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For five months, Dave Apperson left his landscaping job early every Friday and drove from Spokane to Harborview Medical Center in Seattle to see his son.

For five months, Jessica Hammond was terrified to go back to work, afraid if she wasn’t with her kids in Spokane or visiting her fiancé at the hospital in Seattle, something tragic would happen.

For five months, Melissa Apperson balanced classes and homework with weekly trips to Seattle. She would tell her brother about songs that made her think of him.

And for five months, Shawn Apperson endured dozens of surgeries in the hospital’s burn unit. He survived bouts of pneumonia, unstable blood pressure, kidney failure and heart problems.

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It ended Friday. He died after his care team removed him from the ventilator that had kept him alive since he rescued his fiancée and their baby girl from their burning Spokane home one cold December morning.

After pushing Hammond and their baby through a window, Shawn Apperson, 29, collapsed trying to fight his way upstairs to rescue their three other children.

Neighbors broke out windows to rescue two of them. A firefighter who burst into the home carried out the third — a frightened 3-year-old boy who hid at the sound of breaking glass.

“My son is a hero,” Dave Apperson said.

The family made the trip to Seattle last week knowing it would be their last.

Until a month ago, Shawn Apperson was awake, alert and finding ways to communicate. Doctors had been able to repair the skin burned over 65 percent of his body.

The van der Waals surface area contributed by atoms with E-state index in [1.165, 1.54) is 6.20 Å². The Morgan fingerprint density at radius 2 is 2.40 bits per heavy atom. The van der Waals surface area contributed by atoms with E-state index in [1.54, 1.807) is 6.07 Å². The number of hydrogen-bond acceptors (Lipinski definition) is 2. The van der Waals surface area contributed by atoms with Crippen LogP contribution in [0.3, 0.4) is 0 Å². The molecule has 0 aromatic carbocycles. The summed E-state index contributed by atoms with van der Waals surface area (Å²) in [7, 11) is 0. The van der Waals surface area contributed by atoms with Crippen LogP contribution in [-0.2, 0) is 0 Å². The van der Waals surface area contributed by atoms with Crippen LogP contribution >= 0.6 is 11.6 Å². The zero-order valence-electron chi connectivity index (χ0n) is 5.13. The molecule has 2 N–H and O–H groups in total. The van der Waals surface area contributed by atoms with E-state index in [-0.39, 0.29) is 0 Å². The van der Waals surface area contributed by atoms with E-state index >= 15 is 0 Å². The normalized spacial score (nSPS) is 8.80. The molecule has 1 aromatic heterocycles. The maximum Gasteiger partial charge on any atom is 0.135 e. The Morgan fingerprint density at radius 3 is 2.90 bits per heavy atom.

And then a sudden cardiac arrest left him paralyzed. His health spiraled. On Friday afternoon, surrounded by his family, Shawn Apperson died.

“I held his hand and hugged his head until he went on his own way,” his father said.

Lingering trauma

As the entire family grieves, their focus remains on the four children. Each is younger than 6. They carry the fright of the fiery morning with them still.

“The stairs are on fire! The stairs are on fire!” 3-year-old Kaiden yelled recently. Hammond threw open the door. She found Kaiden safely standing in the middle of the bathroom.

“I asked him, ‘Why are you saying that?’ ” Hammond said. “He just looked at me with a blank stare.”

The children have lingering trauma, including the loss of Shawn Apperson’s presence in their lives.

After firefighters pulled terrified Kaiden from his hiding place in a hallway, the boy spent a week in the hospital to treat smoke inhalation. He still wheezes on occasion.

And fire burned the tips of Ella’s toes when her father placed her on a griddle-hot basement floor so that he could smash the window and push her out to safety. She was 10 months old and on the verge of taking her first steps before the fire altered how her life would unfold.

She wouldn’t try again for two months.

Cooking smells now make the kids nervous.

All four kids were living with the pair when the fire started. Sam, 5, is Shawn Apperson’s son from a previous relationship, and Kaiden and 5-year-old Lainey are Hammond’s children from a previous relationship. Ella is their only child together.